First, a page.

One thing that I will note the use of, by the journalist who wrote this, is that when they say 'many scientists disagree' he don't mean 'most scientists disagree' as most scientists in the field are of the opinion that man made global warming is taking place and that it dominates the warming that we see. There isn't uninamity however, nor can there be; much of this stuff is barely science at all because you can't do experiments but rather just try to make better computer models of the climate; the climate is incredibly hard to model, however. People who are waiting for scientific uninamity on cause and speed of global warming are not understanding the nature of the problem. Scientists, although they will have beliefs of their own about the cause and severity, generally (and properly) restrict themselves in print to only saying what is pretty definite; people who don't understand the nature of that field of science might be expecting definititude but they are doomed to disappointment.

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Old Post 11-02-2002 10:46 AM
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quote:
Originally posted by Smug Git
(which would have Bush's position, phorbie, he has never said that the process has gone too far and we are all fucked, he maintains the opposite of what this article says, that there isn't any need to rush; even if the article is right, it is hardly a triumph for Bush's understanding of the subject because it just makes him more wrong).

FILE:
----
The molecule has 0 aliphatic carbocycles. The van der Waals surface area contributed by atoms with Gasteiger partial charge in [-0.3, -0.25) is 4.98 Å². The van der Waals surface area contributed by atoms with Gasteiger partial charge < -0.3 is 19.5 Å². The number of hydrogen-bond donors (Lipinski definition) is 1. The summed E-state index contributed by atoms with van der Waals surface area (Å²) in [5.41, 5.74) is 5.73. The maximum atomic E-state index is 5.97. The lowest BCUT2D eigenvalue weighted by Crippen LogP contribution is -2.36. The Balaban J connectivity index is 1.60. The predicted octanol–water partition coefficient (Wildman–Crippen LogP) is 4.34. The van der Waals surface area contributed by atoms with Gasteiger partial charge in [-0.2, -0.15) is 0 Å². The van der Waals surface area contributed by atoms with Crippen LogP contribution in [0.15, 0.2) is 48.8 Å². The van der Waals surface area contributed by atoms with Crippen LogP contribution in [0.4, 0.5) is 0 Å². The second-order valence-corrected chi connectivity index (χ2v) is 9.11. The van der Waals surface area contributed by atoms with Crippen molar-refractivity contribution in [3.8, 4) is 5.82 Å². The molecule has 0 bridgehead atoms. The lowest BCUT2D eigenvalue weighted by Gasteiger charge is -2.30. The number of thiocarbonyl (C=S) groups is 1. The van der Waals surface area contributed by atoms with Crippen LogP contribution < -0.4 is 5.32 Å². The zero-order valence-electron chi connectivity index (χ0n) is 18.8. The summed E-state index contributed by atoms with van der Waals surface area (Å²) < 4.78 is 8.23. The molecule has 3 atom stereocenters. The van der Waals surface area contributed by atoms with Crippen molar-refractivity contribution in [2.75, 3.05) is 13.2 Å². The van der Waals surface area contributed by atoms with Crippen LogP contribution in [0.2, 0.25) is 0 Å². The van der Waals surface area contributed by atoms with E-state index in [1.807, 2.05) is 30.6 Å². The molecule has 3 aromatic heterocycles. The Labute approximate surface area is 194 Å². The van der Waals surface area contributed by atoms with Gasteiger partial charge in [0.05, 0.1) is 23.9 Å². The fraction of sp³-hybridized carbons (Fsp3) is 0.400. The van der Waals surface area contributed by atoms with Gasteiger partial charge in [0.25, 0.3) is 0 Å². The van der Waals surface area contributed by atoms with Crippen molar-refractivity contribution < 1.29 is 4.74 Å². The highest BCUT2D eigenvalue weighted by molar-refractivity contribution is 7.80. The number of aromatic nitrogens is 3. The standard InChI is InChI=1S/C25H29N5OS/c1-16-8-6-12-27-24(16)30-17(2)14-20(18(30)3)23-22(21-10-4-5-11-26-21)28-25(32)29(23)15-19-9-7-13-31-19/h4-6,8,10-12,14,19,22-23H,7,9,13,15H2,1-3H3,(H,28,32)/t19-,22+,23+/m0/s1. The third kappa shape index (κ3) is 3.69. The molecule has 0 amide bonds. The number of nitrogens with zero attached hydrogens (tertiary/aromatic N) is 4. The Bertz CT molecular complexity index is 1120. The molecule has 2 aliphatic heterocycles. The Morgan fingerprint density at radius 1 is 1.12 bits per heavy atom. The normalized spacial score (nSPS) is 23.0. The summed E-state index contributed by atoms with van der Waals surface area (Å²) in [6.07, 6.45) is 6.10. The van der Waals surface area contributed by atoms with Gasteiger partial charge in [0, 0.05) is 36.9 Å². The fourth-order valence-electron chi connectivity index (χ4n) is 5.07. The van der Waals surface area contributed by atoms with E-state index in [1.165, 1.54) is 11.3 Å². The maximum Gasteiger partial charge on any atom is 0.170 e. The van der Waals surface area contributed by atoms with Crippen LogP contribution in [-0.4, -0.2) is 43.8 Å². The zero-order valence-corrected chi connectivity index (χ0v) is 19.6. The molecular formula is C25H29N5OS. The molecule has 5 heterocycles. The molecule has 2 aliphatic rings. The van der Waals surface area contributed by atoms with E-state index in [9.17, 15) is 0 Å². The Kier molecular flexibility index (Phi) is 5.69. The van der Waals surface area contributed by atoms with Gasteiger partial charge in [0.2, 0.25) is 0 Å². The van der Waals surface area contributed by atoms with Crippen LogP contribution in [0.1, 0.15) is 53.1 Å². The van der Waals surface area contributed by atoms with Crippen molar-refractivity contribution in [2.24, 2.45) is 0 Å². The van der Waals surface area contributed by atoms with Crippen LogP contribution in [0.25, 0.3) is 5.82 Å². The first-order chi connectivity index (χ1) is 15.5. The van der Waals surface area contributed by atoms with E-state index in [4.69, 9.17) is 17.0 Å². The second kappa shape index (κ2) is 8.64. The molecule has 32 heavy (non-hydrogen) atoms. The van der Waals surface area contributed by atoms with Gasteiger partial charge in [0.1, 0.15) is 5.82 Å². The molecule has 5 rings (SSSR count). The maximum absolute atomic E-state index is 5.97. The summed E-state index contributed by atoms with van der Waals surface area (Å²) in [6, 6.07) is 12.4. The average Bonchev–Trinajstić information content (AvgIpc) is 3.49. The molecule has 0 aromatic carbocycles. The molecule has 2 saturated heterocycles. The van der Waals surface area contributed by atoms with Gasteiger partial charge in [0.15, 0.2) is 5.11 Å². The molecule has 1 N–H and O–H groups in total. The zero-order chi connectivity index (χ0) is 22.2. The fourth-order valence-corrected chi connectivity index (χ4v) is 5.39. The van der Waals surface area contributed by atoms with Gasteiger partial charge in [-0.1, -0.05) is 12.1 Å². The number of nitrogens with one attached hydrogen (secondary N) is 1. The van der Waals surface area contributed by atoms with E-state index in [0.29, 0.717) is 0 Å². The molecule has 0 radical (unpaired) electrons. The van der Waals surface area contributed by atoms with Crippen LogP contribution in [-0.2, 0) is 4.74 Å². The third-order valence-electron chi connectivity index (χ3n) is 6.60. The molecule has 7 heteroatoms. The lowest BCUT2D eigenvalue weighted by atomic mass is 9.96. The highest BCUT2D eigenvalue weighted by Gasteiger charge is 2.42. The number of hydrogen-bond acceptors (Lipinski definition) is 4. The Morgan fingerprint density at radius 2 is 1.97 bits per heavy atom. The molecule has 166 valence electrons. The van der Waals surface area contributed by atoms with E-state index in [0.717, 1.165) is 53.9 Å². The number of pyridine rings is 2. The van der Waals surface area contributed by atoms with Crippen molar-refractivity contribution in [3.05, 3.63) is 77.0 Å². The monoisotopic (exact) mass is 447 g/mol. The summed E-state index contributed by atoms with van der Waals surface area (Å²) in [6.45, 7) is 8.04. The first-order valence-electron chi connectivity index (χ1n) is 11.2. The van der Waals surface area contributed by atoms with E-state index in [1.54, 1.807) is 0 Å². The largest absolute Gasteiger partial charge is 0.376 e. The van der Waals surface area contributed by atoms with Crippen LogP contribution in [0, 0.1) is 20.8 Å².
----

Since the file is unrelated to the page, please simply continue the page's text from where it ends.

I don’t think you’re being very fair and you’re missing a lot of the point which is...the more they study it, the more different conclusions they come up with. Bush wanted more study on the subject before he signed our economy away and Jesus thank god.
If I were a little more saturated with my libertarian leanings (conspiracy conspiracy oh my!) Id say the whole Kyoto brouhaha was an effort of other governments to gain control of our economy...but Ill sit here in my tin foil hat and just not go there
Fact is what the article says is besides the point and every American should be happy our current leader didn’t allow a flawed treaty (that even if global warming is what they say it is would have only made things worse) pushed by Clinton to go through that would have handed our economy over to anything but the American people and its elected leaders.